TXJ Companies had a few security controls in place such as, Wired Equivalent Privacy (WEP), encryptions system, Firewalls, and Passwords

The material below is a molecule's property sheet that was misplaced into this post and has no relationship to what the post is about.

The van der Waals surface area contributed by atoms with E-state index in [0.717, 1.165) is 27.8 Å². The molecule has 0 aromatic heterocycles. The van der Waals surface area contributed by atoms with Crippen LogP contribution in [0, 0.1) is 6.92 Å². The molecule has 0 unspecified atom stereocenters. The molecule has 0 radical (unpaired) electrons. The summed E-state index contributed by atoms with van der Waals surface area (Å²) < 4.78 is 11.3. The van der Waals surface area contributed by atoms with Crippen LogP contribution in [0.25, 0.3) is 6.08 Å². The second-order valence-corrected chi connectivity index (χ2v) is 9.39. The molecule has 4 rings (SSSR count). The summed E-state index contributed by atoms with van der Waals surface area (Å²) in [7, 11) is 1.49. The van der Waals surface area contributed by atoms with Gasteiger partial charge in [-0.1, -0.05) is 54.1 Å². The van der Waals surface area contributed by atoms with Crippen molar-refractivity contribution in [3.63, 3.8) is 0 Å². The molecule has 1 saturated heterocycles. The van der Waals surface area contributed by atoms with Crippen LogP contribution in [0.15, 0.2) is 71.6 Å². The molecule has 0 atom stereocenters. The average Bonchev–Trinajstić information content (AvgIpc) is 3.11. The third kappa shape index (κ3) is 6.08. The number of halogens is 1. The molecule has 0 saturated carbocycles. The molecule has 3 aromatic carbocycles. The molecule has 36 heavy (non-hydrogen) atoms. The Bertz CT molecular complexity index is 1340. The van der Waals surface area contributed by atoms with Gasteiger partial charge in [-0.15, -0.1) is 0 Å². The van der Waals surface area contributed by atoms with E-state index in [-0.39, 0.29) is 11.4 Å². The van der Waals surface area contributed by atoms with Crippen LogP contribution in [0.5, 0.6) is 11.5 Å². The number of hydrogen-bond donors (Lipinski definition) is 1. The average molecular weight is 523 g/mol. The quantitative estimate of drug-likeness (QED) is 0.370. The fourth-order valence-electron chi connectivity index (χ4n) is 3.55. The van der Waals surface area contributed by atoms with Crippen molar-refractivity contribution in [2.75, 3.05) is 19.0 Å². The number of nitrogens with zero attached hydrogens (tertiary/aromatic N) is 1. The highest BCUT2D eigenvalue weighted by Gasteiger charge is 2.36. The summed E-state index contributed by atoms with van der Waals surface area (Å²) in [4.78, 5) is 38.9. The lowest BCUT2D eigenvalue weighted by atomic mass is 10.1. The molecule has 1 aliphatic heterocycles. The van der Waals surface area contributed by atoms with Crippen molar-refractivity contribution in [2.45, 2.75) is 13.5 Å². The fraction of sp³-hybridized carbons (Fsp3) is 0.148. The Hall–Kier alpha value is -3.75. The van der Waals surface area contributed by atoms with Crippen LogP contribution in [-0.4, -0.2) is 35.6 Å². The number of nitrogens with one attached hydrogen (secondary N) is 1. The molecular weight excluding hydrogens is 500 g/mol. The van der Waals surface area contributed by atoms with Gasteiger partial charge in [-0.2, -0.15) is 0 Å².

WEP is an outdated encryption security that is easily hacked into. The firewalls that were in place did not secure traffic from the in-store kiosks. The passwords used were not different from vendors. Changing from the outdated WEP to Wi-Fi Protected Access (WPA) encryption would have offered stronger resistance to the attackers. Having the kiosks secured with firewalls, and proper installation of the security software that TXJ had purchased would have offered more protection. Changing the system passwords so that they were different from vendors would be another step toward a secure network. Encryption for email and using anti-virus software would be some security controls that would make security better. The business effect of TXJ’s data loss on the company itself is estimated to cost about $1 billion, just in recovery efforts from the loss. This figure includes attorney fees and promotional programs to restore consumer confidence. The banks cost to replace the stolen credit cards is estimated to be $300 million. This does not include the dollar amounts that were charged to the stolen cards, that is estimated at $75 million. The cost to consumers is unknown but it could be very high if identity theft was perpetrated. TXJ also experienced a loss of revenue because many customers refused to shop there after TXJ’s system was breached Several moral dimensions would apply to this situation. The information rights of the individuals and the organization were lost when the data was stolen. It was up to the organization to offer that protection and they failed to meet this obligation. Accountability and control is another moral dimension that would apply in this case. Placing the responsibility on TXJ for the loss and holding them accountable to make amends makes sense in this case. System quality is another moral dimension that...
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